In 2015, Dr. Donald L. Sparks, Professor of Plant and Soil Science, Chemistry and Biochemistry, Civil and Environmental Engineering, University of Delaware, received the American Chemical Society’s Geochemistry Division Medal for his highly influential and transformative work in geochemistry, environmental chemistry, and soil chemistry; his outstanding record as an educator and mentor; and his service to the geochemical community. To celebrate and honor Prof. Sparks’ life-long research interests and achievements, researchers who share this scientific sphere with Prof. Sparks were invited to submit papers for an article collection in Geochemical Transactions. This collection highlights important challenges in environmental geochemistry and soil chemistry and will introduce current advances in these areas.
The Guest Editors’ aim was to bring together a series of research articles exemplifying recent developments in state-of-the-art experimental and numerical approaches toward understanding mineral-water interfaces. We see this is an excellent opportunity, both to honor Prof. Sparks’ enduring accomplishments in Environmental Geochemistry and Soil Chemistry and to share new developments in the field.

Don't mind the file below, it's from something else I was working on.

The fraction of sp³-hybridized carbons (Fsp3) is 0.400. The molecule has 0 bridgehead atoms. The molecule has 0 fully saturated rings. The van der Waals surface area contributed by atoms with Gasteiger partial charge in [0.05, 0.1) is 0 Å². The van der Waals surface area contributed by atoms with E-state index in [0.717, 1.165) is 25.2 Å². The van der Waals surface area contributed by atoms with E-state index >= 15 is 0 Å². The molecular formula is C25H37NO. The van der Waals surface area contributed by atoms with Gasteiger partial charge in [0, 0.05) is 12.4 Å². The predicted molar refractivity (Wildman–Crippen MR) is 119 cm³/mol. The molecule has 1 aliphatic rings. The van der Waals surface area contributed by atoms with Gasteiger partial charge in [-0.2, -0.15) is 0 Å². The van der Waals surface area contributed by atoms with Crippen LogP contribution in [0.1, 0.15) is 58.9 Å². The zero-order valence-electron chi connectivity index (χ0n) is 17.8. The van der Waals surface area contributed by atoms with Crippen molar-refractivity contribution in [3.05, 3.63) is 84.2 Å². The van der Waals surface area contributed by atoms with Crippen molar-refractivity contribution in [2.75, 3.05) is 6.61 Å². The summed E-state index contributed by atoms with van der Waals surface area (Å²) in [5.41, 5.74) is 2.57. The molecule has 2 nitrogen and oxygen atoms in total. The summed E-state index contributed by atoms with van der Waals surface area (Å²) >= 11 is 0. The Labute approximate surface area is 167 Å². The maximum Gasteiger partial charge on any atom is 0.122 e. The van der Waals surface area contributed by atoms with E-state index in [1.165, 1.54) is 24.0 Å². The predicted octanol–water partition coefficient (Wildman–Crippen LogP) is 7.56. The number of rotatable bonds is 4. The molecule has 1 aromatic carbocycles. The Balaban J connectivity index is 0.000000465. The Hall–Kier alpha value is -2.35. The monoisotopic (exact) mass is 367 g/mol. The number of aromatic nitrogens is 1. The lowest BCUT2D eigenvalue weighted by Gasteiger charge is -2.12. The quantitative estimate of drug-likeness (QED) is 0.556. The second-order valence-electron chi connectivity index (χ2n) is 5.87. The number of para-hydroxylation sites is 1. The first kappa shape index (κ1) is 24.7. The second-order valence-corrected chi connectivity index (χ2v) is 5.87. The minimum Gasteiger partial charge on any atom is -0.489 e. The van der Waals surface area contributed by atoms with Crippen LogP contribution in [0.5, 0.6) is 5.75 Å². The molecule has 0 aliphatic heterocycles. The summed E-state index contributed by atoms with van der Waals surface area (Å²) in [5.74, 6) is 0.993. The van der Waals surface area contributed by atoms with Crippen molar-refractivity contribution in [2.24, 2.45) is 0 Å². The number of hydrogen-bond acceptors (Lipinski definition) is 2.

Guest Editors: Young-Shin Jun (Washington University in St. Louis, email@example.com), Mengqiang Zhu (University of Wyoming, firstname.lastname@example.org), and Derek Peak (University of Saskatchewan, email@example.com)
This is an exciting time to be a researcher in the area of soil and environmental geochemistry. The major issues that we face globally, such as climate change, soil and water contamination, energy conservation, land degradation, air quality, and environmental sustainability all provide rich opportunities for advancing scientific frontiers. The advances in analytical techniques that enable one to explore reactivity and processes on natural materials over a wide range of spatial and temporal scales, as well as powerful modeling and data analytics tools, provide unique opportunities to address and provide solutions to the environmental challenges we face. I would be deeply honored and grateful to have you contribute to this special issue."
Prof. Donald Sparks